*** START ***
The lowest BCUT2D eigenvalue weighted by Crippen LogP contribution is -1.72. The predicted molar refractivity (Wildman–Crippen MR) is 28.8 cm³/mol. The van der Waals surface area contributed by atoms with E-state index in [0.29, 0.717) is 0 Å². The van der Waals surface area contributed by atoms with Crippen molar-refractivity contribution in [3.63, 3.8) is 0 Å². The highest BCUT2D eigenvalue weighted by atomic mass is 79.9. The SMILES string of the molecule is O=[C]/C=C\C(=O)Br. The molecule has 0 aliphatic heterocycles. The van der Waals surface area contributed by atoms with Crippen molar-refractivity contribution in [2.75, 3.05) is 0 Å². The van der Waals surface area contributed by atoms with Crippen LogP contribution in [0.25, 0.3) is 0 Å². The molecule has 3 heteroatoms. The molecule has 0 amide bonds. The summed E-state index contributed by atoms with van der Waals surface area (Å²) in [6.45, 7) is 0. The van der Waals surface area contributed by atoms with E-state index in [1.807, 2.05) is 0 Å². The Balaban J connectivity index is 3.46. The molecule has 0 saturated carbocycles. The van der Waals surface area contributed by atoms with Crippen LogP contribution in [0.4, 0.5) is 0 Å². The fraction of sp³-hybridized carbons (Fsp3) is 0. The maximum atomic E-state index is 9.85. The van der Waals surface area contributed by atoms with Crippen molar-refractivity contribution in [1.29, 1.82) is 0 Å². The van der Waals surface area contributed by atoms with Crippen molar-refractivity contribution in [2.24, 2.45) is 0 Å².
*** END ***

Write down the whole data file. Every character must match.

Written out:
The lowest BCUT2D eigenvalue weighted by Crippen LogP contribution is -1.72. The predicted molar refractivity (Wildman–Crippen MR) is 28.8 cm³/mol. The van der Waals surface area contributed by atoms with E-state index in [0.29, 0.717) is 0 Å². The van der Waals surface area contributed by atoms with Crippen molar-refractivity contribution in [3.63, 3.8) is 0 Å². The highest BCUT2D eigenvalue weighted by atomic mass is 79.9. The SMILES string of the molecule is O=[C]/C=C\C(=O)Br. The molecule has 0 aliphatic heterocycles. The van der Waals surface area contributed by atoms with Crippen molar-refractivity contribution in [2.75, 3.05) is 0 Å². The van der Waals surface area contributed by atoms with Crippen LogP contribution in [0.25, 0.3) is 0 Å². The molecule has 3 heteroatoms. The molecule has 0 amide bonds. The summed E-state index contributed by atoms with van der Waals surface area (Å²) in [6.45, 7) is 0. The van der Waals surface area contributed by atoms with E-state index in [1.807, 2.05) is 0 Å². The Balaban J connectivity index is 3.46. The molecule has 0 saturated carbocycles. The van der Waals surface area contributed by atoms with Crippen LogP contribution in [0.4, 0.5) is 0 Å². The fraction of sp³-hybridized carbons (Fsp3) is 0. The maximum atomic E-state index is 9.85. The van der Waals surface area contributed by atoms with Crippen molar-refractivity contribution in [1.29, 1.82) is 0 Å². The van der Waals surface area contributed by atoms with Crippen molar-refractivity contribution in [2.24, 2.45) is 0 Å².